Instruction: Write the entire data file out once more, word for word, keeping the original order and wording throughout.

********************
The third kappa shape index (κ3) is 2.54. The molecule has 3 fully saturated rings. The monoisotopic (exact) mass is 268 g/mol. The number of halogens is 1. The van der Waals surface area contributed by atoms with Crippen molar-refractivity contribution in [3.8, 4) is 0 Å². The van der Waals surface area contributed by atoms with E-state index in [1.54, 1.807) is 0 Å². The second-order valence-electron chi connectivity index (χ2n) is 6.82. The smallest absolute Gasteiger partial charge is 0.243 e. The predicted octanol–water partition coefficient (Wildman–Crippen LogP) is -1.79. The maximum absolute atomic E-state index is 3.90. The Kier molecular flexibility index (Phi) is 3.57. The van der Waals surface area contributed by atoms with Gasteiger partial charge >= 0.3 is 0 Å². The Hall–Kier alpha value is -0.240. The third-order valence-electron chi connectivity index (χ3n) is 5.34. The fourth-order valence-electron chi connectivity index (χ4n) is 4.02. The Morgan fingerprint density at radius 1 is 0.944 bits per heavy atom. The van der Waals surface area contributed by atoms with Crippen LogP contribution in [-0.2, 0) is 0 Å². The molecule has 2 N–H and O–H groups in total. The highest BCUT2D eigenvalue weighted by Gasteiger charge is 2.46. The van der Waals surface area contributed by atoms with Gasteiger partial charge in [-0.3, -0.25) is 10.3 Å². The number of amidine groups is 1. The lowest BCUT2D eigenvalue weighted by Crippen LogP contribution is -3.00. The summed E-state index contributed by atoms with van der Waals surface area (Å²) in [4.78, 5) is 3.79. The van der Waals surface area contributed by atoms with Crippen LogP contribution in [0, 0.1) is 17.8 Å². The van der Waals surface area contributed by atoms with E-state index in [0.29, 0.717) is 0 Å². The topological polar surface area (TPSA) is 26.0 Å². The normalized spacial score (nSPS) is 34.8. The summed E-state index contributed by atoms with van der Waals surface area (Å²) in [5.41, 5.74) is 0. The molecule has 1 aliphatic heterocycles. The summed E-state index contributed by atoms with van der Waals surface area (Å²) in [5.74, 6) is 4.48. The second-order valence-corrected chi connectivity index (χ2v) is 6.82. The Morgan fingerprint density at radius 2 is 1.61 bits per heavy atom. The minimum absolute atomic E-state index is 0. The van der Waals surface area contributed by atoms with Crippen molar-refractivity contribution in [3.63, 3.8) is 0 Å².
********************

The third kappa shape index (κ3) is 2.54. The molecule has 3 fully saturated rings. The monoisotopic (exact) mass is 268 g/mol. The number of halogens is 1. The van der Waals surface area contributed by atoms with Crippen molar-refractivity contribution in [3.8, 4) is 0 Å². The van der Waals surface area contributed by atoms with E-state index in [1.54, 1.807) is 0 Å². The second-order valence-electron chi connectivity index (χ2n) is 6.82. The smallest absolute Gasteiger partial charge is 0.243 e. The predicted octanol–water partition coefficient (Wildman–Crippen LogP) is -1.79. The maximum absolute atomic E-state index is 3.90. The Kier molecular flexibility index (Phi) is 3.57. The van der Waals surface area contributed by atoms with Gasteiger partial charge >= 0.3 is 0 Å². The Hall–Kier alpha value is -0.240. The third-order valence-electron chi connectivity index (χ3n) is 5.34. The fourth-order valence-electron chi connectivity index (χ4n) is 4.02. The Morgan fingerprint density at radius 1 is 0.944 bits per heavy atom. The van der Waals surface area contributed by atoms with Crippen LogP contribution in [-0.2, 0) is 0 Å². The molecule has 2 N–H and O–H groups in total. The highest BCUT2D eigenvalue weighted by Gasteiger charge is 2.46. The van der Waals surface area contributed by atoms with Gasteiger partial charge in [-0.3, -0.25) is 10.3 Å². The number of amidine groups is 1. The lowest BCUT2D eigenvalue weighted by Crippen LogP contribution is -3.00. The summed E-state index contributed by atoms with van der Waals surface area (Å²) in [4.78, 5) is 3.79. The van der Waals surface area contributed by atoms with Crippen LogP contribution in [0, 0.1) is 17.8 Å². The van der Waals surface area contributed by atoms with E-state index in [0.29, 0.717) is 0 Å². The topological polar surface area (TPSA) is 26.0 Å². The normalized spacial score (nSPS) is 34.8. The summed E-state index contributed by atoms with van der Waals surface area (Å²) in [5.41, 5.74) is 0. The molecule has 1 aliphatic heterocycles. The summed E-state index contributed by atoms with van der Waals surface area (Å²) in [5.74, 6) is 4.48. The second-order valence-corrected chi connectivity index (χ2v) is 6.82. The Morgan fingerprint density at radius 2 is 1.61 bits per heavy atom. The minimum absolute atomic E-state index is 0. The van der Waals surface area contributed by atoms with Crippen molar-refractivity contribution in [3.63, 3.8) is 0 Å².